Monday, October 18, 2004

This Weekend at the Movies: Puppet Pandemonium

Here's my review of Team America: World Police.

Team America: World Police

Dir. Trey Parker

Featuring the voices of Trey Parker and Matt Stone

105 min: Rated 18A

The world is divided into three groups of people: dicks, pussies, and assholes. At least that’s the elaborate political metaphor that Trey Parker and Matt Stone, the irreverent creators of South Park, put forward in their outrageous and hilarious new puppet-satire, Team America: World Police. If that doesn’t sound like a very sophisticated metaphor to you (not to mention you’ve been offended by the very utterance of those three terms), perhaps this isn’t the movie for you. For the rest of you that want to laugh, get your asses down to the movie theatre right now and prepare for the funniest movie of the year.

The idea behind Team America is that the world is rampant with terrorism, and only the elite task force of “Team America” (brought to life via marionettes, not unlike the famous 60s British children’s show, Thunderbirds) can combat the problem. However, in their battle to make the world safe from Weapons of Mass Destruction, the team doesn’t seem to care what gets damaged in the process, be it the pyramids or most of Paris. When a team member is killed, actor Gary Johnston is recruited from his lead in the Broadway musical Lease (witness the show stopping finale, “Everyone Has AIDS”) to “act” like a terrorist and infiltrate the enemy. Sounds like a really topical film doesn’t it? And it is. Of course like any good action movie, heroes doubt themselves, team members fall in love, and world safety is threatened by the plans of Korean dictator, Kim Jong Il.

Parker and Stone’s last film, the brilliant comic-musical South Park: Bigger, Longer, Uncut, showed that the guys have no problem offending anyone and everyone with their biting satire of America and MPAA ratings…with a few dick and fart jokes thrown in for good measure. Team America continues the tradition, satirizing the war on terror, American self-image and Hollywood action movie clichés, and even more dick and fart jokes, including a ludicrous puppet sex scene that had to be cut down in order for the film to avoid the dreaded NC-17 rating. Of course the idea that two wooden puppets engaging in strange fetishist sex is going to corrupt the youth of America, and a none of the other outrageous material that managed to remain in the film, including the above stated political metaphor, is…well, for that particular gripe see their last film (“Horrific, deplorable violence is okay, as long as people don’t say any naughty words”).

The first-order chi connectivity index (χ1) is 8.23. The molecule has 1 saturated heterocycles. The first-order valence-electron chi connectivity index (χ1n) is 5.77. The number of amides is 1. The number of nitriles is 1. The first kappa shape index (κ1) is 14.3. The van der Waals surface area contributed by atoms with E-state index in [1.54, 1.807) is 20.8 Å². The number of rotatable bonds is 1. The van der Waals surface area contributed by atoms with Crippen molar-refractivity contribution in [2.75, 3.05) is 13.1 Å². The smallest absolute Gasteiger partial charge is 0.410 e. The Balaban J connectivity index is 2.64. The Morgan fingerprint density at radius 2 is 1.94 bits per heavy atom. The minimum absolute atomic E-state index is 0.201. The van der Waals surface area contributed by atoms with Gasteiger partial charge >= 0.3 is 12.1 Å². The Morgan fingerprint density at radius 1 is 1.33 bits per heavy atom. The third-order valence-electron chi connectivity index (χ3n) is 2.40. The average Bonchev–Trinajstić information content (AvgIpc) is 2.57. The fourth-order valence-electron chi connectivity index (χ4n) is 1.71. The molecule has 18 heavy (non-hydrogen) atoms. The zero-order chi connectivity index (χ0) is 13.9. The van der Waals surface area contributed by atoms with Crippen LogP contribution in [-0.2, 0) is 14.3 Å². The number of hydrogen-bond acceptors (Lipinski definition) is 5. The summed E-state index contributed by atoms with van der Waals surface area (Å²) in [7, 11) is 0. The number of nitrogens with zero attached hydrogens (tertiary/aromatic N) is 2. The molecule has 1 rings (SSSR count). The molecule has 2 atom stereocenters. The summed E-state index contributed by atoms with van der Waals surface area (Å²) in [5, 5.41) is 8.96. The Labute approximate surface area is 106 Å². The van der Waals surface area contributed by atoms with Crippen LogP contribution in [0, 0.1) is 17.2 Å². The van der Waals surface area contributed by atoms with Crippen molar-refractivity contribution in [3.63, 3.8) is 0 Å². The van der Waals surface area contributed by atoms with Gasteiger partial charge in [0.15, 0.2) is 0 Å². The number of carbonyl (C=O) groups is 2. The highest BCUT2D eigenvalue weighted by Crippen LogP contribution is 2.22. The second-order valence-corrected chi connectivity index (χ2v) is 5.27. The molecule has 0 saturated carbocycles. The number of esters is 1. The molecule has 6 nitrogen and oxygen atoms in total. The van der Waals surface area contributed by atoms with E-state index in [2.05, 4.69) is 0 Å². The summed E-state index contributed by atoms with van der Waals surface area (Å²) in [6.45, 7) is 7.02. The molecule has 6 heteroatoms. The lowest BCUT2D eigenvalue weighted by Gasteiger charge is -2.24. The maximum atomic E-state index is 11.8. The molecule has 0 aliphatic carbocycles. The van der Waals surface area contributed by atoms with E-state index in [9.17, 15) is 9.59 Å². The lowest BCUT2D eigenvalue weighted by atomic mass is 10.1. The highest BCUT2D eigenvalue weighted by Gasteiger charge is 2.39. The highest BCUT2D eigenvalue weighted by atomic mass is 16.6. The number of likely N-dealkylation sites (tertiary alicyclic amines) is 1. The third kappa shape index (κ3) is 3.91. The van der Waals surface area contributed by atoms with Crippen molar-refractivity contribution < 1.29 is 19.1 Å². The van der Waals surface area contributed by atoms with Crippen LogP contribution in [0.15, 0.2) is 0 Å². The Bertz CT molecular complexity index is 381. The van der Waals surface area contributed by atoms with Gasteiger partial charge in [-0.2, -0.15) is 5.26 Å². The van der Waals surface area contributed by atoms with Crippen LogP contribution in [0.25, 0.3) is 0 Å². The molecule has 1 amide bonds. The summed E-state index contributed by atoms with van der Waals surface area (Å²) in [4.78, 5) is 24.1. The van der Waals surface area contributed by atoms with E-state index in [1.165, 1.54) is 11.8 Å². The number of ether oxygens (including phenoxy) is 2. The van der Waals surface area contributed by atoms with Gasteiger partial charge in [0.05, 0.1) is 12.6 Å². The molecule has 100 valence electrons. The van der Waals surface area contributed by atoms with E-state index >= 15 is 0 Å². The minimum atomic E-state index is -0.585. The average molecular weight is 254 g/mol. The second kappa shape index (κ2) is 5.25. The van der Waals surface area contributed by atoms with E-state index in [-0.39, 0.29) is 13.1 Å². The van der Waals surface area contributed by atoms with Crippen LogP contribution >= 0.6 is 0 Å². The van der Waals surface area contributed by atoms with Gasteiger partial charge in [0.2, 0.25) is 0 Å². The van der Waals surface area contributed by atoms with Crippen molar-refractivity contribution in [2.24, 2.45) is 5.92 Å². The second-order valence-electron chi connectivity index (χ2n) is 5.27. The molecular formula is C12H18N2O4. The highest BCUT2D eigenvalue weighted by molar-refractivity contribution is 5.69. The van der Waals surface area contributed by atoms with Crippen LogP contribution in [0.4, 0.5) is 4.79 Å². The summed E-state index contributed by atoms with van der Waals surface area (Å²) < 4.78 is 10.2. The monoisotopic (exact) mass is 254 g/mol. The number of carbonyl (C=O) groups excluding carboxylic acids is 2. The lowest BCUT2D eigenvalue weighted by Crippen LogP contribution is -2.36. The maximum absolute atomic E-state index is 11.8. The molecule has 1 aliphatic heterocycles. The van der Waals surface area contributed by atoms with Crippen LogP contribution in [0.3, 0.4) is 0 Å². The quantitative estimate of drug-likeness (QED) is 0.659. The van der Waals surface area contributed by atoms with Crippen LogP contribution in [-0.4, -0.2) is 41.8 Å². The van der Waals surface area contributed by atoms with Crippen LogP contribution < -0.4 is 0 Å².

Ultimately however, the most scathing satire in the film isn’t directed at world leaders or political stances (both left and right can make compelling arguments that the film is an attack on their particular politics), but rather at Hollywood, be it the self-important actors who take it upon themselves to educate us lesser mortals, or the tired Jerry Bruckheimer-esque action film clichés which Parker and Stone seem to have down perfectly, including the training montage, the serious moment, the obligatory love interest, etc. One of the musical numbers is entitled “Pearl Harbour Sucked and I Miss You.” As expected, the guys take satire to the extreme, including naming the villainous actors union the Film Actors Guild (you figure out the acronym) and feature everybody’s favourite documentary director, Michael Moore as a hot dog munching suicide bomber. However, if you can’t take Parker and Stone’s twisted sense of humour, perhaps you’d better side with Sean Penn, whose scathing open letter to the young men was posted on the Drudge Report website last week, criticizing them for mocking the war on terror while hundreds of people die and even signed it “All best, and a sincere fuck you.”

For the rest of us however, we can see the humour in America’s sometimes rash “world policing,” or Hollywood’s tireless ability to show us how sensitive and politically apt they are. Nobody and nothing is out of bounds for Matt Stone and Trey Parker to satirize and ridicule. However, in the end they have created an entertaining, topical satire, full of clever songs, creative puppeteering (how they got all that vomit inside the Gary puppet I’ll never know) and yes, it’s crude and funny as hell. Rating: A-


At 10:22 p.m., Blogger cait said...

Okay, after reading that review, I am *really* not sure whether I want to see that movie or not . . .


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